ITA, and thanks so much for providing context for this discussion.

The 1960s were definitely a different era, and Peggy's career should also be looked at in terms of how quickly she was able to rise through the senior ladies ranks in the U.S. after the devastating 1961 Sabena airline crash which killed the entire U.S. skating team. The U.S. was in a rebuilding phase for years afterward -- the aftereffects of the crash have ramifications to this day in many ways (young Peggy lost her coach in the crash, and coaches like Carlo Fassi and John Nicks came to the U.S. to help fill the void). Of course, Fassi became Peggy's coach, and it has often been said that Peggy's mother had a very instrumental role in her career (i.e., promoting her image, making her skating outfits, etc).

Peggy had a very graceful, lyrical style which was quite different from the ladies fs champions of her era. Although she did not have her best skate at the 1968 Olympics, Peggy became legendary for her graceful style and in the U.S., her name became synonymous with figure skating. Peggy starred in five U.S. television specials, and became the skater that other aspiring and eligible young ladies figure skaters in the U.S. looked up to and desired to emulate. Peggy was part of a great tradition in U.S. ladies figure skating, but she also heralded a new era. Had the crash not occurred so many things might be different. Laurence Owen might have been the skater who would have heralded a new and different era with her style of skating. Janet Lynn followed Peggy and took the sport to unsurpassed heights with her awe-inspiring talent.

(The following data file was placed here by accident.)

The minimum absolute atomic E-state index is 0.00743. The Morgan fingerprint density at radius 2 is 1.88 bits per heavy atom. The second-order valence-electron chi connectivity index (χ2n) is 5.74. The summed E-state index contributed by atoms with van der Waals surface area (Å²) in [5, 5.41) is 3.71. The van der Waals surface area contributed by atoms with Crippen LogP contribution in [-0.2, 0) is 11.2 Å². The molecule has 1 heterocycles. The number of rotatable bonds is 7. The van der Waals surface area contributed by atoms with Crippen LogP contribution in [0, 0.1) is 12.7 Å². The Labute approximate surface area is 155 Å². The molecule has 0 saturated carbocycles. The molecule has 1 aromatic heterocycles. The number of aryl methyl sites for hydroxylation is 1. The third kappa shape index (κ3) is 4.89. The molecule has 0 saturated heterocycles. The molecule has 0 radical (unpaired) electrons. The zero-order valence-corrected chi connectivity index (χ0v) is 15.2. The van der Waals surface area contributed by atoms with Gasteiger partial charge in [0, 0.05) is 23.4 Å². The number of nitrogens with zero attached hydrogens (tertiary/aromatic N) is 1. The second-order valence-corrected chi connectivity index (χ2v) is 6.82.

I completely agree with floskate's assessment, in particular that Janet Lynn "is the best artistic ladies figure skater to ever grace the sport."

giselle23
05-05-2012, 05:25 AM
Janet always had that instinctive, spontaneous quality to her work and Slavka just nurtured and refined what was already there. No major image or style overhaul necessary. I have watched so many of Janet's great amateur performances over and over and always manage to find something new. To my mind Janet was, and still is, the greatest female artistic skater to ever grace the sport. Her musicality is simply unmatched.

I totally agree. If I could pick one skater I would like to be able to skate like, it would be Janet Lynn. I watch many of her videos over and over, too. And if it weren't for YouTube, I never would have known anything about her.

pollyanna
05-06-2012, 02:25 AM
I totally agree. If I could pick one skater I would like to be able to skate like, it would be Janet Lynn. I watch many of her videos over and over, too. And if it weren't for YouTube, I never would have known anything about her.
I agree with you, Floskate and skatesindreams as well. And I thank the deities that Howard Craker's son-in-law offered for sale his recordings of US Champions back in 1985. I'm forever grateful that I could scrounge together the funds to buy the ladies tape, because I thought Janet Lynn's performances were lost to me forever. And now look at what we have thanks to great fans who saved her performances, the internet, FSvids, and youtube. It's a miracle, just like Janet Lynn's skating was.

bardtoob
05-06-2012, 05:20 AM
Howard Cracker is a hero and must have been so blessed to have witnessed all that great skating.